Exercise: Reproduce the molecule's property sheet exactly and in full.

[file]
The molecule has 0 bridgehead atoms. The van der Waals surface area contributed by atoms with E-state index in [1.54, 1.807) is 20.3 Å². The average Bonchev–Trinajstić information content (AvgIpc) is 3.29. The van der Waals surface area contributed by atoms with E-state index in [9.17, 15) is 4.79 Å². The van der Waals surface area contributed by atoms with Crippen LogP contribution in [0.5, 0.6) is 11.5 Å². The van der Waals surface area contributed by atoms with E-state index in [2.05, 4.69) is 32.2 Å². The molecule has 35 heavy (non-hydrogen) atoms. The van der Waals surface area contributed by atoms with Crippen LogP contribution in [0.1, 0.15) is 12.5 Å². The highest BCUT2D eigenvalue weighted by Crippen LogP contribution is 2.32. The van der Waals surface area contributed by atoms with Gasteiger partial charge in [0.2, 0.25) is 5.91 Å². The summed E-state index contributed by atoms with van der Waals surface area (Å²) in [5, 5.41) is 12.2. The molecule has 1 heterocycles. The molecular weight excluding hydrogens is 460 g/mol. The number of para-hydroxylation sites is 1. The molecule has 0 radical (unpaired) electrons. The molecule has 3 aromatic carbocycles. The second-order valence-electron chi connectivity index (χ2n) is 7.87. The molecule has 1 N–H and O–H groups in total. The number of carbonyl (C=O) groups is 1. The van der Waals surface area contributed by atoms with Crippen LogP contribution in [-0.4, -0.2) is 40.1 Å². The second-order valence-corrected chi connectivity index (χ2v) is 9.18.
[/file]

The molecule has 0 bridgehead atoms. The van der Waals surface area contributed by atoms with E-state index in [1.54, 1.807) is 20.3 Å². The average Bonchev–Trinajstić information content (AvgIpc) is 3.29. The van der Waals surface area contributed by atoms with E-state index in [9.17, 15) is 4.79 Å². The van der Waals surface area contributed by atoms with Crippen LogP contribution in [0.5, 0.6) is 11.5 Å². The van der Waals surface area contributed by atoms with E-state index in [2.05, 4.69) is 32.2 Å². The molecule has 35 heavy (non-hydrogen) atoms. The van der Waals surface area contributed by atoms with Crippen LogP contribution in [0.1, 0.15) is 12.5 Å². The highest BCUT2D eigenvalue weighted by Crippen LogP contribution is 2.32. The van der Waals surface area contributed by atoms with Gasteiger partial charge in [0.2, 0.25) is 5.91 Å². The summed E-state index contributed by atoms with van der Waals surface area (Å²) in [5, 5.41) is 12.2. The molecule has 1 heterocycles. The molecular weight excluding hydrogens is 460 g/mol. The number of para-hydroxylation sites is 1. The molecule has 0 radical (unpaired) electrons. The molecule has 3 aromatic carbocycles. The second-order valence-electron chi connectivity index (χ2n) is 7.87. The molecule has 1 N–H and O–H groups in total. The number of carbonyl (C=O) groups is 1. The van der Waals surface area contributed by atoms with Crippen LogP contribution in [-0.4, -0.2) is 40.1 Å². The second-order valence-corrected chi connectivity index (χ2v) is 9.18.